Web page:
More than 4,000 women lose their lives to cervical cancer each year. The leading cause of cervical cancer is human papillomavirus , which is also the most common sexually transmitted infection . While HPV vaccines that were approved by the Food and Drug Administration almost a decade ago are proven to reduce incidences of cervical cancer in women, as well as other forms of cancer in both men and women, many parents are still opting not to vaccinate their children.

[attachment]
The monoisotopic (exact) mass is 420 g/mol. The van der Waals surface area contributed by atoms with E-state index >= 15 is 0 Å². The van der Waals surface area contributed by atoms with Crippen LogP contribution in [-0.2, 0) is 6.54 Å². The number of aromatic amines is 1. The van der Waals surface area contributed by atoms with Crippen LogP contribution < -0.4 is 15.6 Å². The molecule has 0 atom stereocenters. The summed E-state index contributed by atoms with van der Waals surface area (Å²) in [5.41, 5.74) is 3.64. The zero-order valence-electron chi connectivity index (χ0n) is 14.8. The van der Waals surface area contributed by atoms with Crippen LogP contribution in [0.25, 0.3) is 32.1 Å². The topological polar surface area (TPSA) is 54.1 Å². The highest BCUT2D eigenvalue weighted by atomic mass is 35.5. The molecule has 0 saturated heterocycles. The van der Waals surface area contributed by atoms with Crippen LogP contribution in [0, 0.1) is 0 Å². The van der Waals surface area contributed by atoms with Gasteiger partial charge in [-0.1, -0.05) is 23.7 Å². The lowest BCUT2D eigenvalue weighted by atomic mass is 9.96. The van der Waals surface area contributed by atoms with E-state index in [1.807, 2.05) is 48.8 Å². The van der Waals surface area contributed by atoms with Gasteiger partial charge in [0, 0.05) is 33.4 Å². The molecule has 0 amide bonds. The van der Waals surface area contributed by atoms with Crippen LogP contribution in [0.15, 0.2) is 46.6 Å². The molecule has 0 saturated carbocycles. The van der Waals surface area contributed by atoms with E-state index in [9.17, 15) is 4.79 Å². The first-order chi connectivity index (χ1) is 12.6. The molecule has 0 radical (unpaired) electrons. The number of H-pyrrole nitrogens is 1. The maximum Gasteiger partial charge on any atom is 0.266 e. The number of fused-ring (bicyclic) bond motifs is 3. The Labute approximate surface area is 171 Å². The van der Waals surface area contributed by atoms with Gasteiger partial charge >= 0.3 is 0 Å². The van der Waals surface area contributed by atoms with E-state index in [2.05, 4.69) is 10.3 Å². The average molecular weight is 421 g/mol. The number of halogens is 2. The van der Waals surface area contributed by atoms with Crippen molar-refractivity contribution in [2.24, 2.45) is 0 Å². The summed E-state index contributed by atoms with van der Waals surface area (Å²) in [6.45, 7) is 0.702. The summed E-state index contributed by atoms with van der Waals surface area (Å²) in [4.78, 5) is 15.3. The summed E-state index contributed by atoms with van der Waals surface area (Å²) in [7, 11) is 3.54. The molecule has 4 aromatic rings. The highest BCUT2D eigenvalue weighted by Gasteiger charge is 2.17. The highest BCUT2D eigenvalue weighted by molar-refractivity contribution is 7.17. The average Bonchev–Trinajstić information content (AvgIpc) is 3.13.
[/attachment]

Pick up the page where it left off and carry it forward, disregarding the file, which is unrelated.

Study of female students in two Texas universities finds higher HPV vaccination rates when discussed with parents
Allowing pharmacists to administer HPV vaccines would improve access in states
Childhood vaccinations have halted the spread of deadly diseases for centuries, but do you know how they actually work?
Get the HPV vaccine, regular screenings, practice safe sex and don’t smoke
Steps to take control of your health.
Vaccines aren't just for kids!